SSI and SSD for Children and Young AdultsPlanning for the needs of disabled children is one of our specialties.
SSI for Children
The rules governing SSI for children are different than the rules that apply to adults. The SSA defines childhood disability narrowly: 1) The child must have one or more physical or mental conditions that very seriously limit his or her activities; and 2) The condition(s) must have lasted, or be expected to last, at least one year or result in death.
The SSA also considers the parents’ income and resources when making a decision. Therefore, even if your child has a serious disability as defined above, the parents’ earnings must still be low enough to qualify the child for this benefit.
SSI and SSD for Young Adults
Young adults who cannot work full-time due to medical impairments can also qualify for SSI or DIB. These benefits empower the young person to live more independently while also enabling parents to plan for their changing roles later in life. In certain circumstances, such as with a disabled adult child (see Childhood Disability Benefits below), the young adult can draw on a parent’s earnings record.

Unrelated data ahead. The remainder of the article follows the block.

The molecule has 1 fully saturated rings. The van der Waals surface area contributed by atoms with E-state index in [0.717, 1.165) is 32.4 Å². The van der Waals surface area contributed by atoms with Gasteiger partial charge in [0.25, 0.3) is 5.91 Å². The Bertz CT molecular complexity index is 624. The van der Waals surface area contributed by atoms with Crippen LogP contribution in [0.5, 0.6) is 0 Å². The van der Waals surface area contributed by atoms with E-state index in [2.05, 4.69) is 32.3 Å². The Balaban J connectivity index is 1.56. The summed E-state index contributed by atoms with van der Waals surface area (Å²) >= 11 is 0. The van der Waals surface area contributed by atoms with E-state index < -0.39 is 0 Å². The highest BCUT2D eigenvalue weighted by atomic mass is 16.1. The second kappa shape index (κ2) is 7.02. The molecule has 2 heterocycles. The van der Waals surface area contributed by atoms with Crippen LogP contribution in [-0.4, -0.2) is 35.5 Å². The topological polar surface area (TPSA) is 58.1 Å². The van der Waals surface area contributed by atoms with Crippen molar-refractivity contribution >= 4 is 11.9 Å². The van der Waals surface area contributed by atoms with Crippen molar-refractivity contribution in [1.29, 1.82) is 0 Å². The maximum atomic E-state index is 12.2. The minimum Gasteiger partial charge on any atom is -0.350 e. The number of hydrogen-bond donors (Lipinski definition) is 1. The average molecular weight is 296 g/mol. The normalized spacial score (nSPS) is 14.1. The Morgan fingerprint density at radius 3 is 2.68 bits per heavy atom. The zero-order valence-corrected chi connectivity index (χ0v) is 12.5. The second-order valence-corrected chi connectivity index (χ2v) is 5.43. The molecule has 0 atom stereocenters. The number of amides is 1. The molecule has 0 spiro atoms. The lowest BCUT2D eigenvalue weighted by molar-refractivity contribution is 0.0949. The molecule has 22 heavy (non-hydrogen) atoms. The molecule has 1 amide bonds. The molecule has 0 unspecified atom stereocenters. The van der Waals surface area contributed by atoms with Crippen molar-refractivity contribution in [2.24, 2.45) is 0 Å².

Childhood Disability Benefits
(formerly called Disabled Adult Child benefits)
Adults who have been disabled (according to the Social Security Administration’s rules) since before their 22nd birthday may be eligible for benefits based on their parents’ Social Security record. The parent must have worked enough to qualify for a Social Security benefit and have become disabled, retired, or died. If the adult child has worked at Substantial Gainful Activity (SGA) level since age 22, s/he will not be eligible for this benefit.
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